What the best truck/SUV tire has

  • A long tread warranty. While most tires have coverage against defects, the best also feature a treadwear warranty. Typically a prorated warranty, this guarantees the tread will last up to a set number of miles. The longest warranties cover truck tires for six years or 70,000 miles.
  • Good pavement performance. Unless you only use your truck for dedicated off-roading, your truck or SUV tire should deliver a comfortable ride on dry pavement regardless of whether they are all-season or all-terrain. If it's your primary vehicle, you will most likely drive primarily on paved roads.
  • Good grip. Off-roading requires a better grip, but the best tires will grip well in any conditions: gravel, wet pavement or mud.
  • Low rolling resistance. If long-term price or gas mileage is a top priority, look for low rolling resistance, which cuts down a bit on traction, but boosts your miles per gallon.

Know before you go

Do you want street performance or off-road traction? The different categories of truck tires have their own pros and cons -- to decide which is best for you, consider what terrain you will be driving on, your region's weather and your driving style. All-season tires are for pavement driving. All-terrain tires are best for drivers who spend the majority of their time on the street but also do occasional or light-duty off-roading. Mud tires use knobby tread patterns and stiffer sidewalls to climb rocks and track through muddy trails without bogging down or getting a puncture.

Are you getting the best treadwear ratings? Many tires have a Uniform Tire Quality Grade (UTQG), which is a spec for treadwear, traction and temperature. The theory is that the higher the treadwear rating, the longer the tire will last. This isn't always the case, however, and experts warn buyers to be cautious of this number. Because tires aren't rated by an impartial third party, editors with TireRack.com say "they are open to some interpretation on the part of the tire manufacturer." The treadwear rating is also an indication of how hard the tire compound is -- the harder the compound, the longer the tire will last. This isn't beneficial for all drivers, though. A softer tire compound generally means more grip -- a high-performance tire has more traction in exchange for a lower treadwear rating and a shorter life span.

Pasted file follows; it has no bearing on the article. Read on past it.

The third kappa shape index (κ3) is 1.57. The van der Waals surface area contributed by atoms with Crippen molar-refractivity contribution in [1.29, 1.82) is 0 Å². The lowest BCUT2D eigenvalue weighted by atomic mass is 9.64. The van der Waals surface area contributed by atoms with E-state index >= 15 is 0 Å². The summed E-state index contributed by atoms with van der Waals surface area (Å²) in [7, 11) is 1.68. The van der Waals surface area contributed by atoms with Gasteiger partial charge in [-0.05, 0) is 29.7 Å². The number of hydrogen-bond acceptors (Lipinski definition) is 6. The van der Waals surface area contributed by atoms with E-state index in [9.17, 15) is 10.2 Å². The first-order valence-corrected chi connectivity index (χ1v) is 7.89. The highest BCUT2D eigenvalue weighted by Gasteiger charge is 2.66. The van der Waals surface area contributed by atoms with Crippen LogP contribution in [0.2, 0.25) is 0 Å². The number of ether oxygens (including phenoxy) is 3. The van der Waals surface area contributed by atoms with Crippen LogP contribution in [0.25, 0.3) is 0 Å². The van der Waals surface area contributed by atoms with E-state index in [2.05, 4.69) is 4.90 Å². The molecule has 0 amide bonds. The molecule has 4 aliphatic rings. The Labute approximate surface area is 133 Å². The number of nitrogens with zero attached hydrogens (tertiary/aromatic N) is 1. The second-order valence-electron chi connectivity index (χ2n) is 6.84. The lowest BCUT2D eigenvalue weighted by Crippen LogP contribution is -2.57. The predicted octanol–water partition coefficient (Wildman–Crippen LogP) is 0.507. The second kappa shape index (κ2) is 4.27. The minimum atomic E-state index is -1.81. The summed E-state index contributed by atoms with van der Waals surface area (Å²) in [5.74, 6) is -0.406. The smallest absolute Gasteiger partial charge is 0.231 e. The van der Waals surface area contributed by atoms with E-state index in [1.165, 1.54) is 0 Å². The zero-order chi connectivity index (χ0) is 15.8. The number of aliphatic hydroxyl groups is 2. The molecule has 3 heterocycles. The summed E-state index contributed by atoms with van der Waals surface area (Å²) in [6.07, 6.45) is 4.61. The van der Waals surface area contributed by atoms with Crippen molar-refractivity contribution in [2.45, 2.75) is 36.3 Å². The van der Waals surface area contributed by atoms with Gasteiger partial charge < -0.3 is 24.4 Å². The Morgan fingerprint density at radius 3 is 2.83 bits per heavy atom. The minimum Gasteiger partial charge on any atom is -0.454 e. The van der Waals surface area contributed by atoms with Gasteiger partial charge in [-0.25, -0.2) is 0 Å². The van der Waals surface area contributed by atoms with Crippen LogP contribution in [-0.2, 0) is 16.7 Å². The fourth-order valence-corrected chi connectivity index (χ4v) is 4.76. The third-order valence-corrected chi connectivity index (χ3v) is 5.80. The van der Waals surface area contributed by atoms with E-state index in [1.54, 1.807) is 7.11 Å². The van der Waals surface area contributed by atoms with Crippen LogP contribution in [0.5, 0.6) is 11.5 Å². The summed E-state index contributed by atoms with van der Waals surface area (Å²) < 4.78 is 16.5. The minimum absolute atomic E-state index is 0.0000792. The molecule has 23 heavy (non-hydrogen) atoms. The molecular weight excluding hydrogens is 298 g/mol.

What size tire do you want? Experts recommend replacing your tires with the same size as the original set. If you aren't sure what size this is, check your owner's manual or the sticker on the inside panel of the driver's door. And use the same size tires all the way around. "Running mismatched sizes front to back can wreak havoc with your vehicle's ABS system, especially if it also has some sort of traction control system," says Trenton McGee with Petersen's 4 Wheel & Off-Road magazine. "Also keep in mind that it is important for tires to match exactly side-to-side (on the same axle), and never run bias-ply tires on one end and radials on the other."

Value expectations: The dollars and cents of it

Just like all the components of your truck or SUV, tires need regular maintenance. Rotate tires frequently to help them wear evenly. You may need to periodically rebalance tires as well; some models are more prone to getting out of balance than others. Maintaining proper tire pressure is also essential to extend tire life and get the best fuel economy.

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